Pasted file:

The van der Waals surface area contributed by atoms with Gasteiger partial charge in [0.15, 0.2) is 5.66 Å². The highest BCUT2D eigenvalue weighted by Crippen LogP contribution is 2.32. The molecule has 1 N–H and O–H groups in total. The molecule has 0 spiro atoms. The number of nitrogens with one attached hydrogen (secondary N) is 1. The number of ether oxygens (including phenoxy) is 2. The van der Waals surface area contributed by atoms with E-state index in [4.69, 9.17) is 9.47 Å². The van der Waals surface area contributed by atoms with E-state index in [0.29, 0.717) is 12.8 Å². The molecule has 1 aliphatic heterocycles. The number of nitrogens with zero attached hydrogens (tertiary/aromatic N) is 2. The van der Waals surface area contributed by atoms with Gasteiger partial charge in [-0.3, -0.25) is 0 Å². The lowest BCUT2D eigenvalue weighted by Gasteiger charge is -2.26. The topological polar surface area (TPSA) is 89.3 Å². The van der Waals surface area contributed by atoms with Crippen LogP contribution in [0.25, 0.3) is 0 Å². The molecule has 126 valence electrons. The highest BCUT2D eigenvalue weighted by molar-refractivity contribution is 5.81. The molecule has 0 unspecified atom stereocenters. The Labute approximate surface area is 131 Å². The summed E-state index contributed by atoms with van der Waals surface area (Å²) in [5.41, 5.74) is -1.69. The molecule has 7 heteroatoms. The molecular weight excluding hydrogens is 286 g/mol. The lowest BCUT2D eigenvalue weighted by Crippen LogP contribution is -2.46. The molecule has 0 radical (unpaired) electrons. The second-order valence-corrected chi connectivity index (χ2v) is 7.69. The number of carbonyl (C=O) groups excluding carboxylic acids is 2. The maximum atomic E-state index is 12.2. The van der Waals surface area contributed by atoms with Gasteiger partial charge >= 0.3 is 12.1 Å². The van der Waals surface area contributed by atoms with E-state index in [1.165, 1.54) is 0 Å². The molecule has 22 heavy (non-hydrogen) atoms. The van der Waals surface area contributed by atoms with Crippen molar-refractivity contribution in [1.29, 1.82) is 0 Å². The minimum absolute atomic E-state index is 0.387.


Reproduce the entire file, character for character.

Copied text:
The van der Waals surface area contributed by atoms with Gasteiger partial charge in [0.15, 0.2) is 5.66 Å². The highest BCUT2D eigenvalue weighted by Crippen LogP contribution is 2.32. The molecule has 1 N–H and O–H groups in total. The molecule has 0 spiro atoms. The number of nitrogens with one attached hydrogen (secondary N) is 1. The number of ether oxygens (including phenoxy) is 2. The van der Waals surface area contributed by atoms with E-state index in [4.69, 9.17) is 9.47 Å². The van der Waals surface area contributed by atoms with E-state index in [0.29, 0.717) is 12.8 Å². The molecule has 1 aliphatic heterocycles. The number of nitrogens with zero attached hydrogens (tertiary/aromatic N) is 2. The van der Waals surface area contributed by atoms with Gasteiger partial charge in [-0.3, -0.25) is 0 Å². The lowest BCUT2D eigenvalue weighted by Gasteiger charge is -2.26. The topological polar surface area (TPSA) is 89.3 Å². The van der Waals surface area contributed by atoms with Crippen LogP contribution in [0.25, 0.3) is 0 Å². The molecule has 126 valence electrons. The highest BCUT2D eigenvalue weighted by molar-refractivity contribution is 5.81. The molecule has 0 unspecified atom stereocenters. The Labute approximate surface area is 131 Å². The summed E-state index contributed by atoms with van der Waals surface area (Å²) in [5.41, 5.74) is -1.69. The molecule has 7 heteroatoms. The molecular weight excluding hydrogens is 286 g/mol. The lowest BCUT2D eigenvalue weighted by Crippen LogP contribution is -2.46. The molecule has 0 radical (unpaired) electrons. The second-order valence-corrected chi connectivity index (χ2v) is 7.69. The number of carbonyl (C=O) groups excluding carboxylic acids is 2. The maximum atomic E-state index is 12.2. The van der Waals surface area contributed by atoms with Gasteiger partial charge >= 0.3 is 12.1 Å². The van der Waals surface area contributed by atoms with E-state index in [1.165, 1.54) is 0 Å². The molecule has 22 heavy (non-hydrogen) atoms. The van der Waals surface area contributed by atoms with Crippen molar-refractivity contribution in [1.29, 1.82) is 0 Å². The minimum absolute atomic E-state index is 0.387.